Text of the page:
Military Of Luxembourg
The Luxembourg Army is the national military of Luxembourg. Luxembourg has no navy, as the country is landlocked, or air force, although it does have aircraft. The Luxembourg Army was integrated into the Force Publique (Public Force) which included the Gendarmerie and the Police. The Gendarmerie was merged into the Grand Ducal Police in 2000. The army has been an all-volunteer force since 1967. It has a current strength of approximately 450 professional soldiers, 340 enlisted recruits and 100 civilians, and a total budget of $369 million, or 0.9% of GDP.
The army is under civilian control. The Commander-in-Chief is the Grand Duke. The professional head of the army is the Chief of Defence, currently Gaston Reinig. He answers to the civil Minister for Defence in the civilian government, currently Jean-Marie Halsdorf, in the Ministry of Foreign Affairs and Immigration. The Grand Duke and the Chief of Defence are the only generals, with colonels as Deputy Chief of Defence and head of the Military Training Centre.
Luxembourg has participated in the Eurocorps since 1994, has contributed troops to the UNPROFOR and IFOR missions in former Yugoslavia, and participates with a small contingent in the current NATO SFOR mission in Bosnia and Herzegovina. The Luxembourg army is integrated into the Multinational Beluga Force under Belgian command. Luxembourg troops have also deployed to Afghanistan to support ISAF. Luxembourg has financially supported international peacekeeping missions during the 1991 Gulf War, in Rwanda and, more recently, Albania. The army also has participated in humanitarian relief missions such as setting up refugee camps for Kurds and providing emergency supplies to Albania.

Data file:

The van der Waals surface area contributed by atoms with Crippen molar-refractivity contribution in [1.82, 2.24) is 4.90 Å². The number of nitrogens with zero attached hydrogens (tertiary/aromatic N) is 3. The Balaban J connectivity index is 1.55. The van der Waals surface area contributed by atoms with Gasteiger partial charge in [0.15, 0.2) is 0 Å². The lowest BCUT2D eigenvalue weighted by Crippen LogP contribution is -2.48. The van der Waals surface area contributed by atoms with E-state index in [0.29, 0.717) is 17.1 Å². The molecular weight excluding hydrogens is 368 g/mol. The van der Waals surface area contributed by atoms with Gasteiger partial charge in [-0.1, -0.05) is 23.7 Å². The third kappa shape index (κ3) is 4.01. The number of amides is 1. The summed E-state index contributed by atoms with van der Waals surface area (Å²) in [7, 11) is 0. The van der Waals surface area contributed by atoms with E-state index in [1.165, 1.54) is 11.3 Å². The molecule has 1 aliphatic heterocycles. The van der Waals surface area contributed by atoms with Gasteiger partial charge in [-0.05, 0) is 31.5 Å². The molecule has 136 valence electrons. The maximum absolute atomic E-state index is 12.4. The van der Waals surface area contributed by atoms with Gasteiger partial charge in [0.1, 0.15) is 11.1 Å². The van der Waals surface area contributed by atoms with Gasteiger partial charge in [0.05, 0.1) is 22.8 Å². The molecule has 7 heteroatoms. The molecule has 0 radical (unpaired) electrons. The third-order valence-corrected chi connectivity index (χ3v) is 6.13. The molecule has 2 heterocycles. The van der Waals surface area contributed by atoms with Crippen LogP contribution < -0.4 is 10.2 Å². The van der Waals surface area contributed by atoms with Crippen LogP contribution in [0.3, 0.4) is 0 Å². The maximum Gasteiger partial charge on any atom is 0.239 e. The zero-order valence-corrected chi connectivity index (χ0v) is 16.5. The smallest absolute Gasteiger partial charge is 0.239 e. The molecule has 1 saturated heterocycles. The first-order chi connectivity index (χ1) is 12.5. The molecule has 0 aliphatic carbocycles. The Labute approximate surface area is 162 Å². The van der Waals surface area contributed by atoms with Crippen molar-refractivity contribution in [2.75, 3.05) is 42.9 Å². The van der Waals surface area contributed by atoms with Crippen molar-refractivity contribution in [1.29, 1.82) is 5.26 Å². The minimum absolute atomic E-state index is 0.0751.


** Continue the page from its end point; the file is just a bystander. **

Read more about Military Of Luxembourg: Luxembourg Army Organization, Special Forces of Luxembourg, Appearance, Careers, Notable Soldiers
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“In early times every sort of advantage tends to become a military advantage; such is the best way, then, to keep it alive. But the Jewish advantage never did so; beginning in religion, contrary to a thousand analogies, it remained religious. For that we care for them; from that have issued endless consequences.”
—Walter Bagehot (18261877)